Missouri hires Kim Anderson to replace Frank Haith

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Missouri’s coaching search is finally over, as the Tigers announced on Monday afternoon that they had hired Kim Anderson to replace Frank Haith.

Anderson is a Missouri alum and spent the past 12 seasons as the head coach at Central Missouri, a Division II school that he led to three Final Fours and the 2014 national title.

“I’m honored and humbled to have the opportunity to return to Mizzou and lead a program that our family is so vested in,” Anderson said in a statement released by the university on Monday. “When we took over in Warrensburg 12 years ago, we faced an uphill battle. We had support, we had a winning history and great campus leadership, but the program had lost its identity. I see that same opportunity here at Missouri.”

Anderson has never been a head coach at the Division I level, but he has spent decades as an assistant at high-major programs, having worked on staff at Missouri for 11 years in two stints and spending seven years at Baylor under Gene Iba. He also worked for the Big 12 conference for two years.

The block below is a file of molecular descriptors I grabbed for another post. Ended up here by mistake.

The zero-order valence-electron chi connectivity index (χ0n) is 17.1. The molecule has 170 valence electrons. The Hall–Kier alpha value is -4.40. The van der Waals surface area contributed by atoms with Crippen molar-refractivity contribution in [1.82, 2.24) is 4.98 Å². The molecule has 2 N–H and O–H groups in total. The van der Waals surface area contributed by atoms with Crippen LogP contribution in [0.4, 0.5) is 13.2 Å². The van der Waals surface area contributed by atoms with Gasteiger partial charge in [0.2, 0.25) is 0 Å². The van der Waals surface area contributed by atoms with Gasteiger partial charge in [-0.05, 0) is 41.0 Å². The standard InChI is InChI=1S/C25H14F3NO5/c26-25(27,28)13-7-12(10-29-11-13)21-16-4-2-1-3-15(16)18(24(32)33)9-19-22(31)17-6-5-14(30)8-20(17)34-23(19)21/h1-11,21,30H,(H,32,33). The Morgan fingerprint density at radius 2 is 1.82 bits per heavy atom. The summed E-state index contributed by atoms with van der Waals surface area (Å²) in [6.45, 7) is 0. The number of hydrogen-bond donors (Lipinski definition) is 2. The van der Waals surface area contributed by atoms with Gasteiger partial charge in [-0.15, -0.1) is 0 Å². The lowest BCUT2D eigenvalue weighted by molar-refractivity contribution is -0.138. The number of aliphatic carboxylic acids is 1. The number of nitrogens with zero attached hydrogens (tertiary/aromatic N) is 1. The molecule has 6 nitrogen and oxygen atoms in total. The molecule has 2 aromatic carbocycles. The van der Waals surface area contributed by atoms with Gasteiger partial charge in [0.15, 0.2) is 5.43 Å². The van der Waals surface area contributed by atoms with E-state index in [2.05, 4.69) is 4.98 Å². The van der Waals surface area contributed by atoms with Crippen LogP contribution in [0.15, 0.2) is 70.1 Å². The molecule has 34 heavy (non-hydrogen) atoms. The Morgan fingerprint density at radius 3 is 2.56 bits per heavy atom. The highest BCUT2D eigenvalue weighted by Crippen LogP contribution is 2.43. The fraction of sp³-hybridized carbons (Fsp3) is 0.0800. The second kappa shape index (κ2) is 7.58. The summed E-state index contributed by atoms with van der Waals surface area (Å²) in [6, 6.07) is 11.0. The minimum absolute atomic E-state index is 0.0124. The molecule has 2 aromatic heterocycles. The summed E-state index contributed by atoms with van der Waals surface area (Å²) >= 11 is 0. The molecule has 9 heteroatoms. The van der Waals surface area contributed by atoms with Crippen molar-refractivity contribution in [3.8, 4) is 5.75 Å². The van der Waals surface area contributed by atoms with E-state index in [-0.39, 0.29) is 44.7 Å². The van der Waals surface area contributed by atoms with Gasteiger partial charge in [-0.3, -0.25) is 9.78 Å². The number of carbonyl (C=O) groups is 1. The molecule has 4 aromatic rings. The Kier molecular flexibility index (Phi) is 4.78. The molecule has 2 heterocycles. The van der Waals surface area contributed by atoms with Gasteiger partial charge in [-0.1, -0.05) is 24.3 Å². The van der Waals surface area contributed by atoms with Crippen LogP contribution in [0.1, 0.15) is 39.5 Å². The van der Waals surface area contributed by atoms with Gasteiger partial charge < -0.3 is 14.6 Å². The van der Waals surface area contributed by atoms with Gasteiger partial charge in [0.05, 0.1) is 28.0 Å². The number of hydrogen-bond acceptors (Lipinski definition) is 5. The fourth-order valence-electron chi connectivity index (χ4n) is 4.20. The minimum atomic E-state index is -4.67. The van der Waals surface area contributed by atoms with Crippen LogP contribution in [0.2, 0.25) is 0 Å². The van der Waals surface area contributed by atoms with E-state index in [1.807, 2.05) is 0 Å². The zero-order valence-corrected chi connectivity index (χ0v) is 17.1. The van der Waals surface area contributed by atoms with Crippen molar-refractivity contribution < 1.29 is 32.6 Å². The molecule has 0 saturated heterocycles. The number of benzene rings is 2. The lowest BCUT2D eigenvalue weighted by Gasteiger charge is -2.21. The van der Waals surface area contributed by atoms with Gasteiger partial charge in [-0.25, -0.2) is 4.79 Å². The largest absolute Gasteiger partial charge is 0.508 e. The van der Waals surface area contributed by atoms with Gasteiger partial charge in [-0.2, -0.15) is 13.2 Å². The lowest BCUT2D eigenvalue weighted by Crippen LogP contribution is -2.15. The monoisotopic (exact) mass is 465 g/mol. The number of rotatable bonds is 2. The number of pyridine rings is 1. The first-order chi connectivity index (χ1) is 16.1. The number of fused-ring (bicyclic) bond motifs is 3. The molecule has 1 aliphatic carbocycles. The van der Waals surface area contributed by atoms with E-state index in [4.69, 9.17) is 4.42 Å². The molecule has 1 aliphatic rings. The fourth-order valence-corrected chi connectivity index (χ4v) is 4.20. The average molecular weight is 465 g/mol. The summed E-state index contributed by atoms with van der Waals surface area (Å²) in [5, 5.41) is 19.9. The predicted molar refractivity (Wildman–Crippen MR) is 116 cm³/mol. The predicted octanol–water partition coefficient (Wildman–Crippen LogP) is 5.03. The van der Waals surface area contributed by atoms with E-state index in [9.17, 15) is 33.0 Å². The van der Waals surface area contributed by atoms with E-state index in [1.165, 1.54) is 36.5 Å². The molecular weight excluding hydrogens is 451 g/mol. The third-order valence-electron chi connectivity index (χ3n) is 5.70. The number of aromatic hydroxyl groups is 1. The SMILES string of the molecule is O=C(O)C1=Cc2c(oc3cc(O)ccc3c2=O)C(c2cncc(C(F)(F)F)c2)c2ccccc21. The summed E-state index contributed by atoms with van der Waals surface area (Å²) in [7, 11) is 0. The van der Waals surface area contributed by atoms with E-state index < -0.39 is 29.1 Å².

Anderson is a son of Missouri, through and through. He holds two degrees from the University, played there, coached there and spent the last 12 seasons at another school in the state. He’s also, at 58, the oldest coach in the SEC despite being a Division I rookie. That doesn’t mean that this hire can’t be successful — all you need to do is look at Bo Ryan to realize that this method can turn a program into a consistent winner — but that doesn’t mean that the Tigers handled it all that well.

Haith left for Tulsa on April 18th. That’s a week and a half ago. Missouri could have made this hire on that day.

What did they do instead?